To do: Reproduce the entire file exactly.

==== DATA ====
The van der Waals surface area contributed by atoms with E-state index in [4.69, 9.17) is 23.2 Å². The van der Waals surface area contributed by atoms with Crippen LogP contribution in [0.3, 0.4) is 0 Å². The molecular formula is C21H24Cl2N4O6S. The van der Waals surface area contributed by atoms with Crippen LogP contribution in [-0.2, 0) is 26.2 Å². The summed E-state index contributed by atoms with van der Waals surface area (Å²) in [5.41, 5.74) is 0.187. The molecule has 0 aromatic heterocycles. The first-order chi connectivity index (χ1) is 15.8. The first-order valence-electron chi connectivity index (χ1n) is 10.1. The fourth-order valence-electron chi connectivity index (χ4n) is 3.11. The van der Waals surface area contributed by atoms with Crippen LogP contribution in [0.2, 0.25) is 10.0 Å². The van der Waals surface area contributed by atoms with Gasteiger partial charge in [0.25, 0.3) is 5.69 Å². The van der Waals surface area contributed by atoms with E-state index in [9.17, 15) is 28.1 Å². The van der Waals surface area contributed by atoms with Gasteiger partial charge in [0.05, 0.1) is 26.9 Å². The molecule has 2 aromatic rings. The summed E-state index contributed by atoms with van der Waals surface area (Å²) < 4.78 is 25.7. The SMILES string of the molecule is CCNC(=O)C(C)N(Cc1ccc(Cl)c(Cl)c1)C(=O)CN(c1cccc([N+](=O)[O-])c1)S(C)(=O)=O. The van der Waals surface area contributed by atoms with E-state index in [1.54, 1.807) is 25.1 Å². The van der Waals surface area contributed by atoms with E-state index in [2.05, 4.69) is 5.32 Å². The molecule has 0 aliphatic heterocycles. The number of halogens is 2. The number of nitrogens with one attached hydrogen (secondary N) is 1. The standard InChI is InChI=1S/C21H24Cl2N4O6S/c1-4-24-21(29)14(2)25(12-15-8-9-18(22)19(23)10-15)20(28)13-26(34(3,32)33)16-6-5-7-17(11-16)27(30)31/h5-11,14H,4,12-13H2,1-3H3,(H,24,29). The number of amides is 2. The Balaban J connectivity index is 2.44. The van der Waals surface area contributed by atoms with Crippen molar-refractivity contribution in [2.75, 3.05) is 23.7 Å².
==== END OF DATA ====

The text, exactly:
The van der Waals surface area contributed by atoms with E-state index in [4.69, 9.17) is 23.2 Å². The van der Waals surface area contributed by atoms with Crippen LogP contribution in [0.3, 0.4) is 0 Å². The molecular formula is C21H24Cl2N4O6S. The van der Waals surface area contributed by atoms with Crippen LogP contribution in [-0.2, 0) is 26.2 Å². The summed E-state index contributed by atoms with van der Waals surface area (Å²) in [5.41, 5.74) is 0.187. The molecule has 0 aromatic heterocycles. The first-order chi connectivity index (χ1) is 15.8. The first-order valence-electron chi connectivity index (χ1n) is 10.1. The fourth-order valence-electron chi connectivity index (χ4n) is 3.11. The van der Waals surface area contributed by atoms with Crippen LogP contribution in [0.2, 0.25) is 10.0 Å². The van der Waals surface area contributed by atoms with Gasteiger partial charge in [0.25, 0.3) is 5.69 Å². The van der Waals surface area contributed by atoms with E-state index in [9.17, 15) is 28.1 Å². The van der Waals surface area contributed by atoms with Gasteiger partial charge in [0.05, 0.1) is 26.9 Å². The molecule has 2 aromatic rings. The summed E-state index contributed by atoms with van der Waals surface area (Å²) < 4.78 is 25.7. The SMILES string of the molecule is CCNC(=O)C(C)N(Cc1ccc(Cl)c(Cl)c1)C(=O)CN(c1cccc([N+](=O)[O-])c1)S(C)(=O)=O. The van der Waals surface area contributed by atoms with E-state index in [1.54, 1.807) is 25.1 Å². The van der Waals surface area contributed by atoms with E-state index in [2.05, 4.69) is 5.32 Å². The molecule has 0 aliphatic heterocycles. The number of halogens is 2. The number of nitrogens with one attached hydrogen (secondary N) is 1. The standard InChI is InChI=1S/C21H24Cl2N4O6S/c1-4-24-21(29)14(2)25(12-15-8-9-18(22)19(23)10-15)20(28)13-26(34(3,32)33)16-6-5-7-17(11-16)27(30)31/h5-11,14H,4,12-13H2,1-3H3,(H,24,29). The number of amides is 2. The Balaban J connectivity index is 2.44. The van der Waals surface area contributed by atoms with Crippen molar-refractivity contribution in [2.75, 3.05) is 23.7 Å².